History of Law
Code of Hammurabi, Mosaic Law, Napoleonic Code & Common Law
Beginnings of Written Law
The oldest known set of codified laws was the Code of Hammurabi which was developed by King Hammurabi of Babylon in 1754 B.C.E. Hammurabi had the 282 laws carved into stone pillars and displayed outside the temples to ensure that everyone was aware of their rights and obligations. The Code was established to create an equal society with a just and fair legal system for all citizens within the empire, however, all the laws had scaled punishment which were adjusted depending on social status. The Babylonian society's three main classes; nobles, freemen and slaves were valued differently and the latter two classes received very harsh punishments such as death, public whipping and limbs being removed while the nobles often only were required to pay financial compensation. The law of retaliation was unfair because the punishment was not proportional to the crime, instead compensation depended on the value of the class of the accuser therefore equality and justice was truly achieved only when both parties were equal in status. Additionally, there was no "distinction between a deliberate and accidentally" committed crime and the innocent were were often unfairly punished. "If a man killed a free-born pregnant woman, his daughter would be executed as retribution." Lastly, the codes were also not very effective during this era because as as much of the empire was illiterate, people were unaware of what the Code exactly stated.
Influence of Religion
Examples of Laws
- If any one is committing a robbery and is caught, then he shall be put to death..
- If a man has destroyed the eye of a man of the gentleman class, they shall destroy his eye.
- If he has destroyed the eye of a commoner, he shall pay one mina of silver.
- If he has destroyed the eye of a gentleman’s slave, he shall pay half the slave’s price.
Eye For An Eye, Tooth For a Tooth!
Influence on Modern Society
- Thou shalt have no other gods before me.
- Thou shalt not make unto thee any graven image, or any likeness of any thing that is in heaven above, or that is in the earth beneath, or that is in the water under the earth.
- Thou shalt not take the name of the Lord thy God in vain.
- Remember the sabbath day, to keep it holy.
- Honour thy father and thy mother.
- Thou shalt not kill.
- Thou shalt not commit adultery.
- Thou shalt not steal.
- Thou shalt not bear false witness against thy neighbour.
- Thou shalt not covet thy neighbour's wife.
Fear of God
- If he is penitent, he restores what he has stolen plus a fifth.
- If a thief cannot pay, he may be taken as a slave by the injured party until he has worked off the debt.
- “If anyone kills a person, the murderer shall by put to death at the evidence of witnesses, but no person shall be put to death on the testimony of one witness. Moreover, you shall not take ransom for the life of a murderer who is guilty of death, but he shall surely be put to death.”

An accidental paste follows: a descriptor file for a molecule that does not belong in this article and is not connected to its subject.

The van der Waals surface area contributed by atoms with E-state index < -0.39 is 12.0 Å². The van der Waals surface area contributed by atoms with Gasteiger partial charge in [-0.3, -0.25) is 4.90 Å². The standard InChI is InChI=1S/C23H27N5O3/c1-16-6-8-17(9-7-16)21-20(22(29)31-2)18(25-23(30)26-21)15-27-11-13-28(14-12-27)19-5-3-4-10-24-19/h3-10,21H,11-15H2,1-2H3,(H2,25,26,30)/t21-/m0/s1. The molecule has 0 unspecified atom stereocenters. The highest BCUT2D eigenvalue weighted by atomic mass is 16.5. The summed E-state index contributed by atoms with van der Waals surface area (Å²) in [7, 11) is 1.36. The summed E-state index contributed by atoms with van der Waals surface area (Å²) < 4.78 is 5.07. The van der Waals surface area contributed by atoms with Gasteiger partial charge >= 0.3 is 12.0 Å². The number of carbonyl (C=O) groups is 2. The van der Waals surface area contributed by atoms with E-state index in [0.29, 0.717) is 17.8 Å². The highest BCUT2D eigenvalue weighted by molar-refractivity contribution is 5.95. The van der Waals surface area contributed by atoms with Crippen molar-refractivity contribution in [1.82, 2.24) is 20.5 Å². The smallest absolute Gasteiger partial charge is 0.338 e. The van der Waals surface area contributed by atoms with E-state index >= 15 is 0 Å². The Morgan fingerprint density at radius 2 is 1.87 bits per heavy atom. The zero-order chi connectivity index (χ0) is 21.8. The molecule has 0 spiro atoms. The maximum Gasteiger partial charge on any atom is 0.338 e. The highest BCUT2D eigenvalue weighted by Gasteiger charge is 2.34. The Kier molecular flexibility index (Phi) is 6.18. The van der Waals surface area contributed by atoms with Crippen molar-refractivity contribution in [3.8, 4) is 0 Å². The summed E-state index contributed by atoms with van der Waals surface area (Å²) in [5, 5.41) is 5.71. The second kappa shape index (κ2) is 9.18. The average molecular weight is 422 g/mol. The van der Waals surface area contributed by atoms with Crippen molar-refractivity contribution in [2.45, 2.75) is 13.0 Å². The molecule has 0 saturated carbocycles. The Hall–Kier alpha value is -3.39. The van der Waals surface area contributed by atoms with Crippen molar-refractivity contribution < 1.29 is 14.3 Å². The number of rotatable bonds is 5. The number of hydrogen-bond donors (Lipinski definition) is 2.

Influence on Modern Society
The 1804 Napoleonic Code, also known as the French civil code, was established under the rule of Napoleon I. These laws were predominately codified statutes and unlike Common Law, these laws must cover all circumstances which leaves little room for personal interpretation by judges. Like the previous two legal systems, there is no democracy and therefore people had little say in the laws which governed them.
- Laws only applied if published (like Code of Hammurabi) – no secret laws
- Inquisitorial system – Each case independent, decision based on relevant statutes
- Prior cases do not influence new cases
- Judges are main investigators, they dominate trials
- Used Meritocracy- power vested to individuals based on ability and talent
- All male citizens are equal
- Females subordinate to fathers and sons
- Clear outlines on rights, ownership and how to acquiring rights
"Nature Intended Women to Be our slaves. They are our property."-Napoleon
Separation of Church and State
Civil Code(1804) – civil rights, property and obtaining rights
Civil Procedure (1806) – laws of civil justice and civil trials
Commercial Law (1807) – business laws (sales, trade)
Penal Code (1810) – Crimes and Punishments
Criminal Procedure(1810) – to prevent arbitrary arrest and excessive remand
- The husband alone has the management of the property in dowry, during the marriage.
- Whoever shall commit any public outrage against modesty, shall be punished with an imprisonment of from three months to one year, and a fine of from 16 to 200 francs.
- Whoever shall be guilty of false evidence, in a criminal matter, either against the accused, or in his favour, shall be punished with the penalty of hard labour for time. Nevertheless, if the party accused has been condemned to a penalty more severe than that of hard labour for time, the false witness who has deposed against him, shall suffer the same penalty.
British Influence on Law
Mosaic Law Influence
Civil Law Vs. Common Law
- Laws are written down
- Statute must cover all possible circumstances
- Previous laws do not influence, judgement based on applicable codified statutes
- Inquisitorial System
- Judges play major role, lawyers only advise
- Adversarial system
- Follows precedent - previous court case decisions recorded and utilized for help with future cases
- Judges can interpret law to fit circumstances
- More adaptable system as new laws aren't always required when things change, interpretation is just changed
- Lawyers present evidence and judge makes final decision